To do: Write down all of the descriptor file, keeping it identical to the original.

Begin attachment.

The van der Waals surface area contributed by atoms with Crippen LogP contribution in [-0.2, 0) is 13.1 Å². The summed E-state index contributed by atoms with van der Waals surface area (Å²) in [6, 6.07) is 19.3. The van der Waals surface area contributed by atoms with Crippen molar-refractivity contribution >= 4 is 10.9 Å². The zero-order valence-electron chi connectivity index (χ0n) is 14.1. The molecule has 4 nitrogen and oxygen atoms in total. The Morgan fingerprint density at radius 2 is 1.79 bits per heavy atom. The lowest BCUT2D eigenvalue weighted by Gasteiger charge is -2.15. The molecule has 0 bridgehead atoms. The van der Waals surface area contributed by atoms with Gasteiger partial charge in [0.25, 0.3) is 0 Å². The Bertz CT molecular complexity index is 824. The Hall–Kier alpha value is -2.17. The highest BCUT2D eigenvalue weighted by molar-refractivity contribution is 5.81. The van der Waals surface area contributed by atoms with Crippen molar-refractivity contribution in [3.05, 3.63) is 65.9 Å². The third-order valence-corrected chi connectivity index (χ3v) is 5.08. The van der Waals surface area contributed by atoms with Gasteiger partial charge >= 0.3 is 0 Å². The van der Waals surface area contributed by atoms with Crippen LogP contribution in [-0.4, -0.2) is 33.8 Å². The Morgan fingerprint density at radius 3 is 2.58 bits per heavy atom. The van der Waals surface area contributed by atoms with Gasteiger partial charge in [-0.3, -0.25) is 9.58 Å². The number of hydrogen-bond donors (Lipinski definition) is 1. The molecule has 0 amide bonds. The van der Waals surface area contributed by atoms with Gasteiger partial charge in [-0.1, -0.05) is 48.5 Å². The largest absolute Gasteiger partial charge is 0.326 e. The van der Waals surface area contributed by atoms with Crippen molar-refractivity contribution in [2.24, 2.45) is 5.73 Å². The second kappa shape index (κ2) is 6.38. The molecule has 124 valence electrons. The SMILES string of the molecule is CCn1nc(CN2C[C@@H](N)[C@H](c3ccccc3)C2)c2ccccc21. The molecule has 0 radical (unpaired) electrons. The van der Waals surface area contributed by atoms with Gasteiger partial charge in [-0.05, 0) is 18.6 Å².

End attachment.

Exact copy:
The van der Waals surface area contributed by atoms with Crippen LogP contribution in [-0.2, 0) is 13.1 Å². The summed E-state index contributed by atoms with van der Waals surface area (Å²) in [6, 6.07) is 19.3. The van der Waals surface area contributed by atoms with Crippen molar-refractivity contribution >= 4 is 10.9 Å². The zero-order valence-electron chi connectivity index (χ0n) is 14.1. The molecule has 4 nitrogen and oxygen atoms in total. The Morgan fingerprint density at radius 2 is 1.79 bits per heavy atom. The lowest BCUT2D eigenvalue weighted by Gasteiger charge is -2.15. The molecule has 0 bridgehead atoms. The van der Waals surface area contributed by atoms with Gasteiger partial charge in [0.25, 0.3) is 0 Å². The Bertz CT molecular complexity index is 824. The Hall–Kier alpha value is -2.17. The highest BCUT2D eigenvalue weighted by molar-refractivity contribution is 5.81. The van der Waals surface area contributed by atoms with Crippen molar-refractivity contribution in [3.05, 3.63) is 65.9 Å². The third-order valence-corrected chi connectivity index (χ3v) is 5.08. The van der Waals surface area contributed by atoms with Gasteiger partial charge >= 0.3 is 0 Å². The van der Waals surface area contributed by atoms with Crippen LogP contribution in [-0.4, -0.2) is 33.8 Å². The Morgan fingerprint density at radius 3 is 2.58 bits per heavy atom. The van der Waals surface area contributed by atoms with Gasteiger partial charge in [-0.3, -0.25) is 9.58 Å². The number of hydrogen-bond donors (Lipinski definition) is 1. The molecule has 0 amide bonds. The van der Waals surface area contributed by atoms with Gasteiger partial charge in [-0.1, -0.05) is 48.5 Å². The largest absolute Gasteiger partial charge is 0.326 e. The van der Waals surface area contributed by atoms with Crippen molar-refractivity contribution in [2.24, 2.45) is 5.73 Å². The second kappa shape index (κ2) is 6.38. The molecule has 124 valence electrons. The SMILES string of the molecule is CCn1nc(CN2C[C@@H](N)[C@H](c3ccccc3)C2)c2ccccc21. The molecule has 0 radical (unpaired) electrons. The van der Waals surface area contributed by atoms with Gasteiger partial charge in [-0.05, 0) is 18.6 Å².